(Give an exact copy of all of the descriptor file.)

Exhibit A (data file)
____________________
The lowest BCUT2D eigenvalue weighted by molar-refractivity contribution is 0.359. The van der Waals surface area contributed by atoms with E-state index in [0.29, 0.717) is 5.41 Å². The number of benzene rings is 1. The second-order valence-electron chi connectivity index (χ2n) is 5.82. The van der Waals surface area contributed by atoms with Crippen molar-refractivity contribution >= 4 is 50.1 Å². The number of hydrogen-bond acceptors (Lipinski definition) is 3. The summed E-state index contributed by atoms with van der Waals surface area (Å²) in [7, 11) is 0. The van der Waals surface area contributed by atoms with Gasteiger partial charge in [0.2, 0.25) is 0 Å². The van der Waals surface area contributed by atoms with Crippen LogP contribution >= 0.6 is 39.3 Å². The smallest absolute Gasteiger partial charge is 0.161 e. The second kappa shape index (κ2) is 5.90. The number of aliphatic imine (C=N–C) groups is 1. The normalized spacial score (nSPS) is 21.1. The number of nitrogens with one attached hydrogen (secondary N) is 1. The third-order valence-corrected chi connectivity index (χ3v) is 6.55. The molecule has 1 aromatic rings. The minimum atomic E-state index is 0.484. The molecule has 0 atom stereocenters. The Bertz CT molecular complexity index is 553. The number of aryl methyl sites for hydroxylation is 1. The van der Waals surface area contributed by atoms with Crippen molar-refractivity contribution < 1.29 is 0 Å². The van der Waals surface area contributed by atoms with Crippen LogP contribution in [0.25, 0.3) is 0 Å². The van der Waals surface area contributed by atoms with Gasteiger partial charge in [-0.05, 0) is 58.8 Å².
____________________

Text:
The lowest BCUT2D eigenvalue weighted by molar-refractivity contribution is 0.359. The van der Waals surface area contributed by atoms with E-state index in [0.29, 0.717) is 5.41 Å². The number of benzene rings is 1. The second-order valence-electron chi connectivity index (χ2n) is 5.82. The van der Waals surface area contributed by atoms with Crippen molar-refractivity contribution >= 4 is 50.1 Å². The number of hydrogen-bond acceptors (Lipinski definition) is 3. The summed E-state index contributed by atoms with van der Waals surface area (Å²) in [7, 11) is 0. The van der Waals surface area contributed by atoms with Gasteiger partial charge in [0.2, 0.25) is 0 Å². The van der Waals surface area contributed by atoms with Crippen LogP contribution >= 0.6 is 39.3 Å². The smallest absolute Gasteiger partial charge is 0.161 e. The second kappa shape index (κ2) is 5.90. The number of aliphatic imine (C=N–C) groups is 1. The normalized spacial score (nSPS) is 21.1. The number of nitrogens with one attached hydrogen (secondary N) is 1. The third-order valence-corrected chi connectivity index (χ3v) is 6.55. The molecule has 1 aromatic rings. The minimum atomic E-state index is 0.484. The molecule has 0 atom stereocenters. The Bertz CT molecular complexity index is 553. The number of aryl methyl sites for hydroxylation is 1. The van der Waals surface area contributed by atoms with Crippen molar-refractivity contribution < 1.29 is 0 Å². The van der Waals surface area contributed by atoms with Crippen LogP contribution in [0.25, 0.3) is 0 Å². The van der Waals surface area contributed by atoms with Gasteiger partial charge in [-0.05, 0) is 58.8 Å².